Open Access Case Report

First observation in a non-endemic country (Togo) of Penicillium marneffei infection in a human immunodeficiency virus-infected patient: a case report

Akouda Akessiwe Patassi, Bayaki Saka, Dadja Essoya Landoh*, Awerou Kotosso, Koudjo Mawu, Wemboo Afiwa Halatoko, Majesté Ihou Wateba, Komi Adjoh, Osseni Tidjani, Dominique Salmon and Palokinam Pitché

BMC Research Notes 2013, 6:506  doi:10.1186/1756-0500-6-506

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Positive Proof of Etiological Agent is Absent

Chester Cooper   (2014-03-25 11:08)  Youngstown State University email

To be blunt, the central premise of this report is seriously flawed.  The authors claim to have isolated P. marneffei from an AIDS patient in Togo who had never visited the established and delimited endemic region.  If true, this would suggest that the fungus resides elsewhere in the world – a fact that has not been established in the nearly 55 years since this organism was discovered.  Unfortunately, the authors do not unequivocally prove they have isolated P. marneffei from this patient.  While I realize that resources might have been limited to these investigators, the conclusions they state rely on very dubious observations.  They point to the isolation of a fungus that does have a Penicillium-like appearance and that produces a red pigment (actually pink in their photographs) after two weeks of growth.  Penicillium marneffei does indeed secrete a red pigment (blood red), but does so within 48-96 hours of inoculation onto growth media.  However, several species of Penicillium secrete a red/pink pigment. Thus, pigment production is not a diagnostic metric easily used with P. marneffei.  The authors also cite several physical symptoms of the patient.  However, these can be commonly found in infections caused by various microbes.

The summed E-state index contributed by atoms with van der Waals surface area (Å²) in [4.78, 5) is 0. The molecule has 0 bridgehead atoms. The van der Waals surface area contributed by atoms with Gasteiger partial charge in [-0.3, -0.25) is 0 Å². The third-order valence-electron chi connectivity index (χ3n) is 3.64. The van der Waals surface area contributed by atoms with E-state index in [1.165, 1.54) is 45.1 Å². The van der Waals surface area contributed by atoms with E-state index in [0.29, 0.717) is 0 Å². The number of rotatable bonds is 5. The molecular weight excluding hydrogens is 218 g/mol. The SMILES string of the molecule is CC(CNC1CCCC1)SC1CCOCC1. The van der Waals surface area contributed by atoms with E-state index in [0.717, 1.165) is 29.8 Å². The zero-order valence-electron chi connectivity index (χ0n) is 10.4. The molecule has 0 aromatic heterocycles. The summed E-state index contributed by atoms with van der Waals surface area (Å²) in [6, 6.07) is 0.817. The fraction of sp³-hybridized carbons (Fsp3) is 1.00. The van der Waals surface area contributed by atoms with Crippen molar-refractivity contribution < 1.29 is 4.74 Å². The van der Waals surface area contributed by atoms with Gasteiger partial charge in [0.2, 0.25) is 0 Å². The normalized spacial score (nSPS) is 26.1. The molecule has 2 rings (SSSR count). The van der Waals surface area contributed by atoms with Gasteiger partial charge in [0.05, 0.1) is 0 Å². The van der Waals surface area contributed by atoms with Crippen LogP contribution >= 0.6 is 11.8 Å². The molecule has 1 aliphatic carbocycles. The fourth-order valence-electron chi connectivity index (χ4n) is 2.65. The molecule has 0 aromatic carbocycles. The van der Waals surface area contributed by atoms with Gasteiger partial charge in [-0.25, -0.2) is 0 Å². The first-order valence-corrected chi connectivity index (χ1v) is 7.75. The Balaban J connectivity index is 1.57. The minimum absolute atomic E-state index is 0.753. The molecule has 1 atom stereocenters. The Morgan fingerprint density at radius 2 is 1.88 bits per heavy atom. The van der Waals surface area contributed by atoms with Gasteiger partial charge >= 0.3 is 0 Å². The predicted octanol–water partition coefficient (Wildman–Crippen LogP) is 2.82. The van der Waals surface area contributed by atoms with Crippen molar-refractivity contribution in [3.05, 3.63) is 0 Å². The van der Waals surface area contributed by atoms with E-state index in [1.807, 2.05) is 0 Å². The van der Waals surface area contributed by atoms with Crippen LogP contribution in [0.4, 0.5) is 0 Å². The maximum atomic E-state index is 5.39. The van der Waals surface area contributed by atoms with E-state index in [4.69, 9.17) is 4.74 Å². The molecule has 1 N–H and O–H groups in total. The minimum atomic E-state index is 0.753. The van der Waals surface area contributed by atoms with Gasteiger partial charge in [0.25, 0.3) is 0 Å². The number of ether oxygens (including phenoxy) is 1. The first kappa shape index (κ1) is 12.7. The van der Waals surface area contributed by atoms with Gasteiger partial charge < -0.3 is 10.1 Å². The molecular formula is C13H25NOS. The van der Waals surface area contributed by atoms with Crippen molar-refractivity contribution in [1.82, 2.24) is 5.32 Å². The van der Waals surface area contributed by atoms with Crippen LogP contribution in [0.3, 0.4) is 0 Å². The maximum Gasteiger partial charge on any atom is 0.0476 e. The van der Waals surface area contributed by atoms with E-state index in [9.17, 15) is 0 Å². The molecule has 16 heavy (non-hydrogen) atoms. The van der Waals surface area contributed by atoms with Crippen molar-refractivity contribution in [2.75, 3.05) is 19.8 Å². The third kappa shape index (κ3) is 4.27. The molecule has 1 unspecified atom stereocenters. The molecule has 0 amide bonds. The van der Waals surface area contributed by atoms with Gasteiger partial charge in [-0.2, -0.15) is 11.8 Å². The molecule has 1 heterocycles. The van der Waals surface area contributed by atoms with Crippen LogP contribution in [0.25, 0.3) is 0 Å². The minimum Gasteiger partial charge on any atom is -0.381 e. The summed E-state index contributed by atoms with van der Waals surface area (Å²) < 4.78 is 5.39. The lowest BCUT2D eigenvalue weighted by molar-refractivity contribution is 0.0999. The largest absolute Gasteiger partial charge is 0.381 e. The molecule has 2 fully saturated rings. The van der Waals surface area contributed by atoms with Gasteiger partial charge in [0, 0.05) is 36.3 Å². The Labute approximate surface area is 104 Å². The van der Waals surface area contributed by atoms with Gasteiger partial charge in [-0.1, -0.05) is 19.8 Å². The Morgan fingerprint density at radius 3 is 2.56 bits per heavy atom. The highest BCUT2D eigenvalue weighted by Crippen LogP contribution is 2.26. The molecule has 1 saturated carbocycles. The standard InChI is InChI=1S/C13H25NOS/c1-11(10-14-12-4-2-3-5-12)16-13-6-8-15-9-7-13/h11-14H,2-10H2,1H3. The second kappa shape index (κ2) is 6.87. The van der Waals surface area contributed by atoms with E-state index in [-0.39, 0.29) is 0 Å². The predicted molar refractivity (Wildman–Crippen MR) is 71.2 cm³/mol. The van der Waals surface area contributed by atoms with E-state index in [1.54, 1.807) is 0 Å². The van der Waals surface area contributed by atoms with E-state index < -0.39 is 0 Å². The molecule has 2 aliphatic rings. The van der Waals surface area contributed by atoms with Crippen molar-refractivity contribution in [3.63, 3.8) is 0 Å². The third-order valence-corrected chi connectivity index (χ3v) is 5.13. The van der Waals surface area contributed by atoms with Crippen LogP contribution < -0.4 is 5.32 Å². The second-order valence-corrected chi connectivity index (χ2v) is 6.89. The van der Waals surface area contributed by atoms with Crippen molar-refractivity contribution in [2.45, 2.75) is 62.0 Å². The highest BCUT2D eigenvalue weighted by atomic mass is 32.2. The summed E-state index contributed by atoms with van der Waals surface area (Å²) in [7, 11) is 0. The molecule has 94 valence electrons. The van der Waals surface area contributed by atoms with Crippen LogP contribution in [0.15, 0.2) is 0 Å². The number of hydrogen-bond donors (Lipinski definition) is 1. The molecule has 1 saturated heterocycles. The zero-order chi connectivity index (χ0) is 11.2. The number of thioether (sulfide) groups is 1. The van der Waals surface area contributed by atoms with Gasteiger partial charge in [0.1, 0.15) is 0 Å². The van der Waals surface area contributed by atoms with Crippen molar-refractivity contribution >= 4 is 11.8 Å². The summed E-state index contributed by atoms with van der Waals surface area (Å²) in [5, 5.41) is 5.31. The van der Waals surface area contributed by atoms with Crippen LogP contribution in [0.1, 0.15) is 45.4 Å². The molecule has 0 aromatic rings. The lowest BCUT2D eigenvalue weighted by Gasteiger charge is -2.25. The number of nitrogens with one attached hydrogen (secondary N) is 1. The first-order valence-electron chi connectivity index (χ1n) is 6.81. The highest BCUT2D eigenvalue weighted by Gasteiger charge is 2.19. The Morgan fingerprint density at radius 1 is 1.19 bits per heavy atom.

What is truly missing in this manuscript is “proof positive” that the isolate is P. marneffei.  Several key lines of evidence were not obtained including the following: 1) histopathology showing fission yeasts in tissue [P. marneffei is a dimorphic fungus that grows as a mold at room temperature, but as a fission yeast at body temperature]; 2) simple culture experiments whereby growth of the fungus at 37C results in the formation of a fission yeast morphology; and 3) PCR-based identification.  These are just a few of the methods that would be required to prove that the isolate is P. marneffei.  Other methods could have been employed as well (e.g., serological tests for Mp1).

In summary, at best, the authors have shown that they have isolated a species of Penicillium associated with infection of an AIDS patient.  This, in itself, is interesting since Penicillium species, with the exception of P. marneffei, rarely cause infections in AIDS populations despite the ubiquity of members of this genus in nature.  To my knowledge, the published literature lists less than ten cases of serious infections by non-marneffei species of Penicillium since the advent of the HIV era.


Chester R. Cooper, Jr., Ph.D.

Professor, Biological Sciences

Youngstown State University

Youngstown, Ohio  USA

Competing interests



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